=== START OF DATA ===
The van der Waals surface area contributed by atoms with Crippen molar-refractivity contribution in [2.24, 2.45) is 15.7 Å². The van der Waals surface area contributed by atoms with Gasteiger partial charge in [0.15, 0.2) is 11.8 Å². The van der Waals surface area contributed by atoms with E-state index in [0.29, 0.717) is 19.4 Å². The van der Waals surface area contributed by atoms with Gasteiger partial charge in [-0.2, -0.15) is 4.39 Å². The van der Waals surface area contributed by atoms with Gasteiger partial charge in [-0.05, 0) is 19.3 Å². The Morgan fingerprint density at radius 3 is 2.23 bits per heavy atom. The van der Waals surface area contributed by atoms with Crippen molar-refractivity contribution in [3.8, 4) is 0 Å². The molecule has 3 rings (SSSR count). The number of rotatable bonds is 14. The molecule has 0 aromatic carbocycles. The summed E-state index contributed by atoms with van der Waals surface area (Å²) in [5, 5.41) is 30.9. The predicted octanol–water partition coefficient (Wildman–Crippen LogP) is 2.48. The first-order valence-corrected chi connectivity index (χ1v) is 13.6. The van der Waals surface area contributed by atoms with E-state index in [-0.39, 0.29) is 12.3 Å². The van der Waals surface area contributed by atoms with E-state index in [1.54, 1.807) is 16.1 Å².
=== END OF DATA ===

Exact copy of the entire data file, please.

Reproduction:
The van der Waals surface area contributed by atoms with Crippen molar-refractivity contribution in [2.24, 2.45) is 15.7 Å². The van der Waals surface area contributed by atoms with Gasteiger partial charge in [0.15, 0.2) is 11.8 Å². The van der Waals surface area contributed by atoms with E-state index in [0.29, 0.717) is 19.4 Å². The van der Waals surface area contributed by atoms with Gasteiger partial charge in [-0.2, -0.15) is 4.39 Å². The van der Waals surface area contributed by atoms with Gasteiger partial charge in [-0.05, 0) is 19.3 Å². The Morgan fingerprint density at radius 3 is 2.23 bits per heavy atom. The van der Waals surface area contributed by atoms with Crippen molar-refractivity contribution in [3.8, 4) is 0 Å². The molecule has 3 rings (SSSR count). The number of rotatable bonds is 14. The molecule has 0 aromatic carbocycles. The summed E-state index contributed by atoms with van der Waals surface area (Å²) in [5, 5.41) is 30.9. The predicted octanol–water partition coefficient (Wildman–Crippen LogP) is 2.48. The first-order valence-corrected chi connectivity index (χ1v) is 13.6. The van der Waals surface area contributed by atoms with E-state index in [-0.39, 0.29) is 12.3 Å². The van der Waals surface area contributed by atoms with E-state index in [1.54, 1.807) is 16.1 Å².